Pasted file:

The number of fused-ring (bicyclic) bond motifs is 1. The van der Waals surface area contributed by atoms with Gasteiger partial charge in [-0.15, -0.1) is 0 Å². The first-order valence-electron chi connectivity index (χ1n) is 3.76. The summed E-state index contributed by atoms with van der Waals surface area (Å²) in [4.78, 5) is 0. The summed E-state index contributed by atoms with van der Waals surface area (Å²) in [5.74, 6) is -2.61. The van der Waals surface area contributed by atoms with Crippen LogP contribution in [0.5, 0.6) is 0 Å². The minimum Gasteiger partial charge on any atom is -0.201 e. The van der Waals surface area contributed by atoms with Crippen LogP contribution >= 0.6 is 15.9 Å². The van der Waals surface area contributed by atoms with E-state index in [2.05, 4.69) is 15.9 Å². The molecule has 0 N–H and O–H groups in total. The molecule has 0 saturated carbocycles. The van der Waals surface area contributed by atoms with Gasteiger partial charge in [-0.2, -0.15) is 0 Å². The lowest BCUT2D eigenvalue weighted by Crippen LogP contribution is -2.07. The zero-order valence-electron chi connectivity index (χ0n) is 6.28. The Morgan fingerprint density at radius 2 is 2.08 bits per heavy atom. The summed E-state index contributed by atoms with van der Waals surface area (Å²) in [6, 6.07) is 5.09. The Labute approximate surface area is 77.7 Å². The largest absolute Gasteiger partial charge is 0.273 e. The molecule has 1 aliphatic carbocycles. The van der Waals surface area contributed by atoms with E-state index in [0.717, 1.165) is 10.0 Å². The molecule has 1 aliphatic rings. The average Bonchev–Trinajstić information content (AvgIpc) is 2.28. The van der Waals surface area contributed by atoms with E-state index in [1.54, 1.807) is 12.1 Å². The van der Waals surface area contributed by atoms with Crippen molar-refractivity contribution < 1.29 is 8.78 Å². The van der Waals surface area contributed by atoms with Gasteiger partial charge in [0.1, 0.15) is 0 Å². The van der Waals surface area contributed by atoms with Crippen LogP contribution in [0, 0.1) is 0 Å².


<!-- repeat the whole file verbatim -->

The number of fused-ring (bicyclic) bond motifs is 1. The van der Waals surface area contributed by atoms with Gasteiger partial charge in [-0.15, -0.1) is 0 Å². The first-order valence-electron chi connectivity index (χ1n) is 3.76. The summed E-state index contributed by atoms with van der Waals surface area (Å²) in [4.78, 5) is 0. The summed E-state index contributed by atoms with van der Waals surface area (Å²) in [5.74, 6) is -2.61. The van der Waals surface area contributed by atoms with Crippen LogP contribution in [0.5, 0.6) is 0 Å². The minimum Gasteiger partial charge on any atom is -0.201 e. The van der Waals surface area contributed by atoms with Crippen LogP contribution >= 0.6 is 15.9 Å². The van der Waals surface area contributed by atoms with E-state index in [2.05, 4.69) is 15.9 Å². The molecule has 0 N–H and O–H groups in total. The molecule has 0 saturated carbocycles. The van der Waals surface area contributed by atoms with Gasteiger partial charge in [-0.2, -0.15) is 0 Å². The lowest BCUT2D eigenvalue weighted by Crippen LogP contribution is -2.07. The zero-order valence-electron chi connectivity index (χ0n) is 6.28. The Morgan fingerprint density at radius 2 is 2.08 bits per heavy atom. The summed E-state index contributed by atoms with van der Waals surface area (Å²) in [6, 6.07) is 5.09. The Labute approximate surface area is 77.7 Å². The largest absolute Gasteiger partial charge is 0.273 e. The molecule has 1 aliphatic carbocycles. The van der Waals surface area contributed by atoms with E-state index in [0.717, 1.165) is 10.0 Å². The molecule has 1 aliphatic rings. The average Bonchev–Trinajstić information content (AvgIpc) is 2.28. The van der Waals surface area contributed by atoms with E-state index in [1.54, 1.807) is 12.1 Å². The van der Waals surface area contributed by atoms with Crippen molar-refractivity contribution < 1.29 is 8.78 Å². The van der Waals surface area contributed by atoms with Gasteiger partial charge in [0.1, 0.15) is 0 Å². The van der Waals surface area contributed by atoms with Crippen LogP contribution in [0, 0.1) is 0 Å².